Denial of license for old felony overturned for failure to consider applicant’s current character
The Commonwealth Court of Pennsylvania, in an August 11 ruling, reversed a decision by the state’s Board of Accountancy to deny a license to an applicant who had been convicted of stealing $60,000 nearly a decade earlier.
The board erred, the court held, by focusing solely on the applicant’s past crimes and failing to provide any evidence of consideration of the applicant’s current character.
In 2010, accountant William McKernan pleaded guilty to stealing nearly $60,000 from a Little League team for which he was the treasurer, as well as about $1,200 from a corporate client. He was sentenced to prison, then released in 2011 for good behavior. Following his conviction, McKernan entered into a consent agreement with Pennsylvania’s State Board of Accountancy which required him to surrender his license.
In 2018, McKernan sought permission from the board to re-apply for a license. At a hearing, a number of witnesses testified to McKernan’s rehabilitation and his recovery from alcoholism and McKernan expressed his remorse and stated his responsibility for his actions. The Bureau’s Prosecution Division did not object to McKernan’s reinstatement, although it recommended that conditions be placed on his license.
The board, unmoved, denied McKernan’s request, stating that his offenses represented inherent character flaws and that those crimes were sufficiently grave to warrant the denial of a license.
In addition, the board negatively cited McKernan’s own contrite statement that he, and not his alcohol problem, caused his behavior. The board downplayed that seeming admission of fault as an attempt by McKernan to improperly mitigate his actions. However, despite those statements, the board declined to evaluate McKernan’s current moral character or to provide specific bases for its denial in its decision.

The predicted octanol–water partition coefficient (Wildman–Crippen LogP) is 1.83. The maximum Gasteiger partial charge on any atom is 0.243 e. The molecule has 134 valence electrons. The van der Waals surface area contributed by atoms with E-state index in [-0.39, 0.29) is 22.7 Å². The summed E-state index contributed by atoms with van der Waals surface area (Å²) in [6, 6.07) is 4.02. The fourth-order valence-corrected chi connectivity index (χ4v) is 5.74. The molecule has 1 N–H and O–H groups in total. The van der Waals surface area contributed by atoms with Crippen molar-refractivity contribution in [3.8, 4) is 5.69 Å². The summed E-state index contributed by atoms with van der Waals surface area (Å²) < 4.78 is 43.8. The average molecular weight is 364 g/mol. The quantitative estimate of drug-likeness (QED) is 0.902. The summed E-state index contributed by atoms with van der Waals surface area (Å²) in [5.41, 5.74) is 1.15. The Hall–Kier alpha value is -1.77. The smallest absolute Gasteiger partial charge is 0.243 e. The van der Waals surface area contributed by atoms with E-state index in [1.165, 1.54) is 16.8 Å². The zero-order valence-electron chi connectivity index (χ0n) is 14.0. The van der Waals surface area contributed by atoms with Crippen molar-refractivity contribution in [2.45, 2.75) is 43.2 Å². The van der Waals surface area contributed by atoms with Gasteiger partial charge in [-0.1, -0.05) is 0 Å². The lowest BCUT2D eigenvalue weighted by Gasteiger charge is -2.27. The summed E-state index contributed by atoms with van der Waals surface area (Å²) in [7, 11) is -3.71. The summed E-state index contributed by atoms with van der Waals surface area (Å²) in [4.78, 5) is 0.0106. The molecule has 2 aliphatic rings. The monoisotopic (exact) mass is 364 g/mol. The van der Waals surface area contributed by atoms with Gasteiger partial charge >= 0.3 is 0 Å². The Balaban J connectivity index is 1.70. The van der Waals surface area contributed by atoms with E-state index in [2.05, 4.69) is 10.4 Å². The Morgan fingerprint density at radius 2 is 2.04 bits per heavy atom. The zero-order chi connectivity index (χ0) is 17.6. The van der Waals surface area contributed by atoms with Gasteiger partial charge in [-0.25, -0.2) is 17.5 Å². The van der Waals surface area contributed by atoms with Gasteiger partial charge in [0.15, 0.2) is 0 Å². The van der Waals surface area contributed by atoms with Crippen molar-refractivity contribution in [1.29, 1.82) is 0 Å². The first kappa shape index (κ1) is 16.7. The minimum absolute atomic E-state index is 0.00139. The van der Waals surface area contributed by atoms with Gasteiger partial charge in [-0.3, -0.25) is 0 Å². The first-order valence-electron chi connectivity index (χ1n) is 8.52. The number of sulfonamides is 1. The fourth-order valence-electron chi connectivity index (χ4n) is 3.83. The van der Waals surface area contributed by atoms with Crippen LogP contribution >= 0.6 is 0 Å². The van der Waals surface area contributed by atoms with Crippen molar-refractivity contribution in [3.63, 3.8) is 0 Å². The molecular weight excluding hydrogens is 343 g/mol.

McKernan appealed, arguing that the board had failed to set an objective standard for determining whether he was fit for licensure, had improperly focused solely on the conduct that led to his decade-old criminal conviction to the exclusion of evaluating his current character, and had violated his rights to due process.
The Commonwealth Court agreed. “The licensing board cannot use an individual’s criminal conviction as the sole basis to deny a reinstatement petition,” wrote Judge Mary Hannah Leavitt. The statutory requirement that a licensing board consider an applicant’s current character, notwithstanding past conduct, exists to avoid stigmatizing former offenders, the judge continued. McKernan had presented extensive evidence of his current moral character, but the board had declined to refute any of it.
Additionally, Judge Leavitt noted, despite the board’s dislike of McKernan’s contrite statement about his past alcohol abuse, “It demonstrates honesty and present character for McKernan to acknowledge that his criminal offenses were his responsibility. He did not use his alcohol abuse to excuse his conduct.”
The court remanded the case to the board with orders to reinstate McKernan with a probationary license.